Effects of barrier perches and stocking density on the behavior, space use, and leg health of the domestic fowl (Gallus gallus domesticus)
Ventura, Beth Ann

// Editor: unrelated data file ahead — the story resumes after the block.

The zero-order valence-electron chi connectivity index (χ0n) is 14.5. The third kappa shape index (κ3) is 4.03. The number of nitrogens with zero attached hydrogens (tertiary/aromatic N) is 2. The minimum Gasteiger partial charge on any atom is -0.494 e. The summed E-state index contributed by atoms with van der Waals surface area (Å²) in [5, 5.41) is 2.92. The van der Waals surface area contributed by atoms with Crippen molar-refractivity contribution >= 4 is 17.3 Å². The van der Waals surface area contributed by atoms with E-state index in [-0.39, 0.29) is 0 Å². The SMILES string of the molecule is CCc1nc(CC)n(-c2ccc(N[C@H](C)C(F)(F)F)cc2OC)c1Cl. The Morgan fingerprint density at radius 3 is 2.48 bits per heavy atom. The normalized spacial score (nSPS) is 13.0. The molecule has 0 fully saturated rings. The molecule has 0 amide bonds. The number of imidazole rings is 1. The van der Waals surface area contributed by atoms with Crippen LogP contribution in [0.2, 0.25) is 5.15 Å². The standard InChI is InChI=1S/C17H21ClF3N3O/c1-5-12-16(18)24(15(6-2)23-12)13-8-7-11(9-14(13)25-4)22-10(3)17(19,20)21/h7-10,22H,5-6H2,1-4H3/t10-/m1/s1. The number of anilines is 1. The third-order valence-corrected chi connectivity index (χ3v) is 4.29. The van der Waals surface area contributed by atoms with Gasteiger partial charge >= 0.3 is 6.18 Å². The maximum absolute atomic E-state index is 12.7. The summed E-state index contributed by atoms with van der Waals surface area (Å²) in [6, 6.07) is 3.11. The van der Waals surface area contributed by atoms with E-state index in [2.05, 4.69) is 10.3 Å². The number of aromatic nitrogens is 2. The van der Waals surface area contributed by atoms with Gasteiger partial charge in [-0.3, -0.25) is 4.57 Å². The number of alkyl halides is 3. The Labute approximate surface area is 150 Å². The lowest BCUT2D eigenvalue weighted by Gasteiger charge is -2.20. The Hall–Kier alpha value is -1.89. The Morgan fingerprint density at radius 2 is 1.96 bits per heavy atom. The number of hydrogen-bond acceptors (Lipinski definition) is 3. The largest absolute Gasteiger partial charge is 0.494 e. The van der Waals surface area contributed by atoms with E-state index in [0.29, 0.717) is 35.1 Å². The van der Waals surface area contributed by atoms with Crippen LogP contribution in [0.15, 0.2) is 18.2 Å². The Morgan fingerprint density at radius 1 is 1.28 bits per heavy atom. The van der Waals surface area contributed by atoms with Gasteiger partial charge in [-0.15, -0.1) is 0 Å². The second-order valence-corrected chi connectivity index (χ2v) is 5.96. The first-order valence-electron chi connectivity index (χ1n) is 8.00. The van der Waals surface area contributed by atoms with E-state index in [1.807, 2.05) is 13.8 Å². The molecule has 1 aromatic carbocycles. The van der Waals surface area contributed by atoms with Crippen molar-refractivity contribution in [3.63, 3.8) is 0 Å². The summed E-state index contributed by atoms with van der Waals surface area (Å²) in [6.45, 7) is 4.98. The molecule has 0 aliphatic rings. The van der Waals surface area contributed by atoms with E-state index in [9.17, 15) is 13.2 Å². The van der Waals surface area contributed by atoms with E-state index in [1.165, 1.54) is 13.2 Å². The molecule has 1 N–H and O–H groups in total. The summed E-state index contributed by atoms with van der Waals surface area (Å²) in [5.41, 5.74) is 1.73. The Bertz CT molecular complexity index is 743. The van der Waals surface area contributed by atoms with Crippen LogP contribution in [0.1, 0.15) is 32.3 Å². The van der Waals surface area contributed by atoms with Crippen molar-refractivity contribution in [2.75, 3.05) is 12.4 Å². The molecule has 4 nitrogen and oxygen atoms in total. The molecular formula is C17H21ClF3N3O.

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The objective of this study was to discern whether providing enrichment in the form of barrier perches across a range of densities might improve leg and foot health and promote behavioral expression and more even use of space in broilers. To investigate this, 2,088 day-old broiler chicks were randomly assigned to one of three barrier treatments at one of three densities. Effects on behavior, space use, foot and hock health, tibia fluctuating asymmetry, fear and production were subsequently assessed. Higher densities appeared to compromise broiler welfare, seen by increased tibia length asymmetry, poorer foot and hock health, suppression of activity, increased disturbances, and decreased use of space. Conversely, barrier perches - particularly simple barriers - appeared to improve footpad quality, promote increased perching and activity, decrease aggression and disturbances, and improve use of the central pen space, all without negatively impacting production traits.